How human-biting mosquitoes track us down so effectively isn’t currently known, but it matters, since they don’t just make us itch. They also carry dangerous diseases such as Zika, dengue, West Nile virus and malaria that can be deadly.
In fact, stopping these pesky insects in their tracks could save up to half a million lives lost to those diseases each year.
“In each of those cases where a mosquito has evolved to bite humans — which has only happened two or three times — they become nasty disease vectors,” said Carolyn “Lindy” McBride, an assistant professor of ecology and evolutionary biology at the Princeton Neuroscience Institute in New Jersey.
That’s why she wants to understand how they find and target humans.
Mosquitoes can smell us
“Mosquitoes mostly choose what to bite based on odor,” said McBride, whose lab focuses on the Aedes aegypti mosquito species that evolved to bite humans specifically.
Only female mosquitoes suck blood since they need it to produce their eggs. Knowing how a potentially disease-carrying female mosquito sniffs out a person, while ignoring other warm-blooded animals, is a key query.
Once that’s better known, much more effective repellents — or bait to lure mosquitoes away from humans — could be made, saving lives, said Christopher Potter, associate professor of neuroscience at Johns Hopkins University’s Center for Sensory Biology.
If scientists can control their sense of smell, “we can really control what these mosquitoes are doing,” said Potter, who studies another human-specific mosquito, Anopheles, which carries malaria.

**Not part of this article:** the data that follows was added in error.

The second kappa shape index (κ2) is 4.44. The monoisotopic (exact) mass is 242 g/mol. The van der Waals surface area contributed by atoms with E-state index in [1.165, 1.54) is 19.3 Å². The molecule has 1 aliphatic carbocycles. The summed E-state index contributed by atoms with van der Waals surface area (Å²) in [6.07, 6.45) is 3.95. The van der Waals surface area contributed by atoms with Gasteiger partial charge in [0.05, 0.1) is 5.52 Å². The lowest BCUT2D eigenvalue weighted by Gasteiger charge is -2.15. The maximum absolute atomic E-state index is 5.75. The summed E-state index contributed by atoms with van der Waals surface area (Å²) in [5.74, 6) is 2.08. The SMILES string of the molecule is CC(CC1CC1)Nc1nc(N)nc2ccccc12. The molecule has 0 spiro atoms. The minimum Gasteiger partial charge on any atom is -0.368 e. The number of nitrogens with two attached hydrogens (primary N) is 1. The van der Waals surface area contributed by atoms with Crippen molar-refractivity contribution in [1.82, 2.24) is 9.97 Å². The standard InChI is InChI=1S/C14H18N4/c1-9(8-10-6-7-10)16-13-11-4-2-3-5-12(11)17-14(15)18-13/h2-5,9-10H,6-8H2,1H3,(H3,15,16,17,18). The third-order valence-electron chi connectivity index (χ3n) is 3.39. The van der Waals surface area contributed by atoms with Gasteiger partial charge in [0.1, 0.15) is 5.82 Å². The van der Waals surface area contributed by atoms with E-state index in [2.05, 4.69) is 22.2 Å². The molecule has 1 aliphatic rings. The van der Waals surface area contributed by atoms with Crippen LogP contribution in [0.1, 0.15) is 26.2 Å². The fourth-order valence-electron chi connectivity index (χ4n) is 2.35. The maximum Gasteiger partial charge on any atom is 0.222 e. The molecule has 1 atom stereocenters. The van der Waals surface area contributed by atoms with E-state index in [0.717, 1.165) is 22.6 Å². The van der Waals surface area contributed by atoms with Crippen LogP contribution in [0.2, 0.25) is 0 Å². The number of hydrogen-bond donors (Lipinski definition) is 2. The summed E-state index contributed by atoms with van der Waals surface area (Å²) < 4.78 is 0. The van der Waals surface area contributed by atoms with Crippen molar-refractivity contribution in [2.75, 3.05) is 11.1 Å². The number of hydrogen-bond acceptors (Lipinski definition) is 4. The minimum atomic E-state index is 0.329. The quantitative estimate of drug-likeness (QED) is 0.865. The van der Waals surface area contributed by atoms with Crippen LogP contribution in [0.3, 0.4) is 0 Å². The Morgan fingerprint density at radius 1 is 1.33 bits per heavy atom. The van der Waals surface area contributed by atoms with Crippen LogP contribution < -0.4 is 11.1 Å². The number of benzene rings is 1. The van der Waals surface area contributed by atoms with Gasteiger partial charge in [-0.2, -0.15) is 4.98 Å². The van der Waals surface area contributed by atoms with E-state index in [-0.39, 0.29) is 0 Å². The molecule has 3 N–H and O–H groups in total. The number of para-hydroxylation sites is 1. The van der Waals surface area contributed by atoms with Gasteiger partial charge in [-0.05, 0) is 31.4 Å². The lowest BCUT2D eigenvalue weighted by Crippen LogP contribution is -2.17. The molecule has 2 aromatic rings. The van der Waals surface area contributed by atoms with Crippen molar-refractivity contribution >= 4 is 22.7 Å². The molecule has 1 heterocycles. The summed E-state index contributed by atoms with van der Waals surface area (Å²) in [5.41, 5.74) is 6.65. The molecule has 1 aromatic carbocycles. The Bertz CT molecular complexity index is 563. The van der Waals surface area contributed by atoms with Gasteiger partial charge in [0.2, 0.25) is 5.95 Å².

Our odors are complicated
It’s not an easy question to answer, since any animal smell is made up of hundreds of chemical compounds mixed together in specific ratios.
Each time a hungry female mosquito flies by, it’s doing complex chemical math in its tiny brain, figuring out what’s a human, what’s dog and what’s a flower.
A library of smells
McBride’s lab team created a library of the chemical composition of animal odors. “That data set doesn’t really exist — so we decided to go out and collect it ourselves,” said Jessica Zung, a graduate student in McBride’s lab.
Zung has collected scent samples from about 40 different animals so far, including guinea pigs, rats, quail and more.
One common compound stood out
Comparing some of those to the 16 human samples, something jumped out. Decanal, a simple, common compound, is particularly abundant in human skin, Zung said.
Read More News: Understanding how mosquitoes smell humans could save human lives